When Success is Slow, What Can You Do? Adapted from Jack Canfield’s article
When we admire someone's success, or even our own, we often focus on the end result and not so much on the effort (and time) that it took to get there. This can cultivate unrealistic expectations, especially the idea that overnight success can happen through careful strategy and an execution of sound advice.
Success typically follows a series of little events and achievements that can seem to take an eternity, that include a few disappointments along the way, and that challenge everything about you to the core - your stamina, courage, integrity, and even your willingness to keep going.
If you focus on what's not working: You're likely coming from a place of aggravation as your mind wraps around all that is wrong. You may even have negative thoughts like "I'm not good enough," "It will never work," or "Something must be wrong with me." What this mentally does is engender more of these counter-productive feelings. And given what we know about the Law of Attraction, you attract what you are feeling. So negative experiences, people, and results will beget more negative experience, people, and results. There's not much success in that.
The key, then, is to focus on what IS working. To do so, I recommend two simple practices: journaling and meditation.
- Maintaining a journal (Gratitude Journal) is a great way to steer your attention to the positive and continually renew your vision for yourself.
- Start each day with reflections on what you are grateful for in your life (list them out!) and end each day with notes on what went right (again, write them down), however small.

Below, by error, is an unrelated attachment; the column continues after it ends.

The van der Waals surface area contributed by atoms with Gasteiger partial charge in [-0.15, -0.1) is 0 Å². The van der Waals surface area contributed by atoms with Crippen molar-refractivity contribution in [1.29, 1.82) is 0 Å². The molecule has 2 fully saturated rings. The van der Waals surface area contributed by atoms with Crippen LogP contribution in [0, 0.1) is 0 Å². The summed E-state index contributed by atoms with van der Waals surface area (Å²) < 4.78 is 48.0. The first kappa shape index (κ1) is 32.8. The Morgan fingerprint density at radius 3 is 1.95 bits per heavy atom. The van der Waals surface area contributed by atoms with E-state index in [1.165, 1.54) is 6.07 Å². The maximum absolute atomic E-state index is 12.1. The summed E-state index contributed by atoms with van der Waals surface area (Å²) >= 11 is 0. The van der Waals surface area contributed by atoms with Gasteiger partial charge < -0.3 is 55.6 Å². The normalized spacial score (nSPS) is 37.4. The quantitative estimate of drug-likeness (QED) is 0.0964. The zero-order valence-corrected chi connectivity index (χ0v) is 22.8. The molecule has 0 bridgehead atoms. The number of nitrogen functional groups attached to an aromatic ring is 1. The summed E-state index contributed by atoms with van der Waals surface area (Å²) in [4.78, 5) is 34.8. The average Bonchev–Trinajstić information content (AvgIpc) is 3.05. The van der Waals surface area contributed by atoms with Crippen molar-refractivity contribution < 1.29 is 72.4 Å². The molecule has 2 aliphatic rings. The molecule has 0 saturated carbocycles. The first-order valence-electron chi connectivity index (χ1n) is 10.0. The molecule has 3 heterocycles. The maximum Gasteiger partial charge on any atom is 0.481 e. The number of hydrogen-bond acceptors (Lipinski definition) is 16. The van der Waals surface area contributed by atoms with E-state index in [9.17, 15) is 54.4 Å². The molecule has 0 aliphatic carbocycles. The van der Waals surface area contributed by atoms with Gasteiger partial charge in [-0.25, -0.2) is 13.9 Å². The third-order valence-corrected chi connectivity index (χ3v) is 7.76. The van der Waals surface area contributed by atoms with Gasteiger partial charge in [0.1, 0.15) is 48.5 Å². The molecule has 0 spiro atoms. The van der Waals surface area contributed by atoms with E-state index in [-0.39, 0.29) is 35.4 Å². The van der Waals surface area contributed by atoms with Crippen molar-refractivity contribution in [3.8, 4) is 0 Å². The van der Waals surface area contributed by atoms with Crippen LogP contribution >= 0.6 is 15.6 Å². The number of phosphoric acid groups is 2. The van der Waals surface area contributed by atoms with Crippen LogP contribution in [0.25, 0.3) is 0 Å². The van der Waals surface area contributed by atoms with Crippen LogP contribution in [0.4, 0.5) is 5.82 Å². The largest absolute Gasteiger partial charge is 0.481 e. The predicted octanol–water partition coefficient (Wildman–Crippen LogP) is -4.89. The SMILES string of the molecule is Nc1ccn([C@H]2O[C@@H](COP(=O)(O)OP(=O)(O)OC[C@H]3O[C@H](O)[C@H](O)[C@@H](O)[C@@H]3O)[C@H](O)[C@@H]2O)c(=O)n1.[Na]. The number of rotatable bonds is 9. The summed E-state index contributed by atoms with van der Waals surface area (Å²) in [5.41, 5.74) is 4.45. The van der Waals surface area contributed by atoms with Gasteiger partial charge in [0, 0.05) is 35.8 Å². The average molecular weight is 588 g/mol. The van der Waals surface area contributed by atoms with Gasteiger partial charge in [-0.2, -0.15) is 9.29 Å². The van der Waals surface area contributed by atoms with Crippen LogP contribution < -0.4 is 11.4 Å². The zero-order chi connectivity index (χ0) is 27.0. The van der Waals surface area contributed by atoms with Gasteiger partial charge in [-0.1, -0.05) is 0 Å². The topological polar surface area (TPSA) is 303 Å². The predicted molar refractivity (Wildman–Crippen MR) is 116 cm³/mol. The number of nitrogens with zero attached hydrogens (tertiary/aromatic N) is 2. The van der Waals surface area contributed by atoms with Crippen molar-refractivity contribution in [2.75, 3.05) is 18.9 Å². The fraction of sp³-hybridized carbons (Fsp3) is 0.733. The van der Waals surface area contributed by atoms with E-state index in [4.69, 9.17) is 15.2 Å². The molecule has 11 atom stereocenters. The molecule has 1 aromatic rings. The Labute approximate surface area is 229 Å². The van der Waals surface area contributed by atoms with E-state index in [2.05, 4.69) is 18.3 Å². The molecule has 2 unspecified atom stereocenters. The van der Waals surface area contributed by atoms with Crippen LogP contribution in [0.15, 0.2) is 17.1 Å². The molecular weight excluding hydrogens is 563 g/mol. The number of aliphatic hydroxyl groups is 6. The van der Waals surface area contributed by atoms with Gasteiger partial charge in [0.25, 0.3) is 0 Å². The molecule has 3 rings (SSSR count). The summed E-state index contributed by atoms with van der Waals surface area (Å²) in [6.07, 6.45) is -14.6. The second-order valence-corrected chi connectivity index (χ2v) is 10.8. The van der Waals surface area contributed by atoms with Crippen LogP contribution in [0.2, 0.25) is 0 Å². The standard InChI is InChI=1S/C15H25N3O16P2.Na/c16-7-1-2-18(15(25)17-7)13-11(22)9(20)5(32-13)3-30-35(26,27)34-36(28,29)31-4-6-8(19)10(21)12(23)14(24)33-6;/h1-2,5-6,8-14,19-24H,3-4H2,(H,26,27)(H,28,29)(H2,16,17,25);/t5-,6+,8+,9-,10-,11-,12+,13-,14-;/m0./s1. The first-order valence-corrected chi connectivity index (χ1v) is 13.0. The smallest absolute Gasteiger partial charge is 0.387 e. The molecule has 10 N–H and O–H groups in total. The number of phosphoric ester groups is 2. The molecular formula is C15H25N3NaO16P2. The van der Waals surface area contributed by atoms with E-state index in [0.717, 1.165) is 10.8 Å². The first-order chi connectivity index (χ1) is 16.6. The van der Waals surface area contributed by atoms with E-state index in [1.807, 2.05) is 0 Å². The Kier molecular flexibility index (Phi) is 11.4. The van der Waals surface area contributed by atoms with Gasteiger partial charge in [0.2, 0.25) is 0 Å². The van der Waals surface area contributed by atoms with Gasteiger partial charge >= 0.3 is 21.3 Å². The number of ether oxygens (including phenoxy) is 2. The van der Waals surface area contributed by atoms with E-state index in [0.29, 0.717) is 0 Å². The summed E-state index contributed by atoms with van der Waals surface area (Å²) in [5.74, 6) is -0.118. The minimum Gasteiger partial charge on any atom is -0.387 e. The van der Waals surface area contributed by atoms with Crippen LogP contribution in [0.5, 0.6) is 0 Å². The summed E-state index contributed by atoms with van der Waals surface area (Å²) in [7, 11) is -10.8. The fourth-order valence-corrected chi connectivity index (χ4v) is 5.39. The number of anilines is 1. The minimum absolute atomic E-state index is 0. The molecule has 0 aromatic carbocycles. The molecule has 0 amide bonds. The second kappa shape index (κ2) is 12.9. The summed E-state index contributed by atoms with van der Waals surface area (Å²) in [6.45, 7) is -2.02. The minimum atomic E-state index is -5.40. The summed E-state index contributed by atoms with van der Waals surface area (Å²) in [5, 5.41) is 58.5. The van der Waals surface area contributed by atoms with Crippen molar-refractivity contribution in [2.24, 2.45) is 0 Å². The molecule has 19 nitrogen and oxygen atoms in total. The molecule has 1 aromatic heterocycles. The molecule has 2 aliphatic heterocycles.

Take Action. You may be taking the actions you are used to taking. But therein lies the problem: if you keep doing what you've already done then you'll keep getting what you've always gotten. It's a matter of practicing some new behaviors. Shake things up a bit and see if you can take new actions or modify existing ones.
Change up the five actions regularly and be open to feedback so you know when you're off course.
Be patient. It's natural to underestimate how long a certain goal can take, especially a profound one. When I set a goal to become a millionaire the year was 1983. How long did it take? Eleven years. It took time for Chicken Soup for the Soul to hit the bestseller lists. You could say our tenure on the New York Times list was more than a decade in the making. That's a lot of patience for someone who initially wanted overnight success.
Patience is a virtue. But keep at it, and in no time, you'll be only one week, or one day away from your ultimate success. Remember... be grateful, reflect on what IS working and continue to take ACTION!
Thanks to Donna for this post!